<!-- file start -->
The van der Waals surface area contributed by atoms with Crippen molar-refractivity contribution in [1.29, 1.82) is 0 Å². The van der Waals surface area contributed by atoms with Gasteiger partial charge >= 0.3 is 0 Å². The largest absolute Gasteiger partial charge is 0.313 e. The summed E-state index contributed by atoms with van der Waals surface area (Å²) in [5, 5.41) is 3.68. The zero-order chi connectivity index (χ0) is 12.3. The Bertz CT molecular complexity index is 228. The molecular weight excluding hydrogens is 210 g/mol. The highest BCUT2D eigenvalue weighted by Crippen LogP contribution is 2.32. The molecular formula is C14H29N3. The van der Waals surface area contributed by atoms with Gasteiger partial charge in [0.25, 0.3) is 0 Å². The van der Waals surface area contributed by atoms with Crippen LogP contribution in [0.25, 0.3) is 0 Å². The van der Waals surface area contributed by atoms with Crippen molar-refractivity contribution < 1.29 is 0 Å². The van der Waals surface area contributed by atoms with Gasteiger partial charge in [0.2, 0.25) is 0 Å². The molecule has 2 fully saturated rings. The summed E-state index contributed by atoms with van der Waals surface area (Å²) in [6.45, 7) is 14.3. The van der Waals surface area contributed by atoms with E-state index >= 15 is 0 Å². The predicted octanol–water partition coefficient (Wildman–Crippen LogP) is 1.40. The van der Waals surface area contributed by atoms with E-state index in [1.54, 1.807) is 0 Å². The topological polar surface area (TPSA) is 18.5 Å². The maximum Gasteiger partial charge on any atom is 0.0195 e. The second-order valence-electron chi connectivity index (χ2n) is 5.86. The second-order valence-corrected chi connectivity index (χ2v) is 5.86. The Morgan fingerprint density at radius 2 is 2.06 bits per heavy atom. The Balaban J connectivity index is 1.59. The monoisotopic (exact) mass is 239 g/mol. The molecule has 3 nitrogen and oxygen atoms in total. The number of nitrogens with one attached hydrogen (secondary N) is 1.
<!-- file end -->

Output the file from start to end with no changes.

The van der Waals surface area contributed by atoms with Crippen molar-refractivity contribution in [1.29, 1.82) is 0 Å². The van der Waals surface area contributed by atoms with Gasteiger partial charge >= 0.3 is 0 Å². The largest absolute Gasteiger partial charge is 0.313 e. The summed E-state index contributed by atoms with van der Waals surface area (Å²) in [5, 5.41) is 3.68. The zero-order chi connectivity index (χ0) is 12.3. The Bertz CT molecular complexity index is 228. The molecular weight excluding hydrogens is 210 g/mol. The highest BCUT2D eigenvalue weighted by Crippen LogP contribution is 2.32. The molecular formula is C14H29N3. The van der Waals surface area contributed by atoms with Gasteiger partial charge in [0.25, 0.3) is 0 Å². The van der Waals surface area contributed by atoms with Crippen LogP contribution in [0.25, 0.3) is 0 Å². The van der Waals surface area contributed by atoms with Crippen molar-refractivity contribution < 1.29 is 0 Å². The van der Waals surface area contributed by atoms with Gasteiger partial charge in [0.2, 0.25) is 0 Å². The molecule has 2 fully saturated rings. The summed E-state index contributed by atoms with van der Waals surface area (Å²) in [6.45, 7) is 14.3. The van der Waals surface area contributed by atoms with E-state index >= 15 is 0 Å². The predicted octanol–water partition coefficient (Wildman–Crippen LogP) is 1.40. The van der Waals surface area contributed by atoms with E-state index in [1.54, 1.807) is 0 Å². The topological polar surface area (TPSA) is 18.5 Å². The maximum Gasteiger partial charge on any atom is 0.0195 e. The second-order valence-electron chi connectivity index (χ2n) is 5.86. The second-order valence-corrected chi connectivity index (χ2v) is 5.86. The Morgan fingerprint density at radius 2 is 2.06 bits per heavy atom. The Balaban J connectivity index is 1.59. The monoisotopic (exact) mass is 239 g/mol. The molecule has 3 nitrogen and oxygen atoms in total. The number of nitrogens with one attached hydrogen (secondary N) is 1.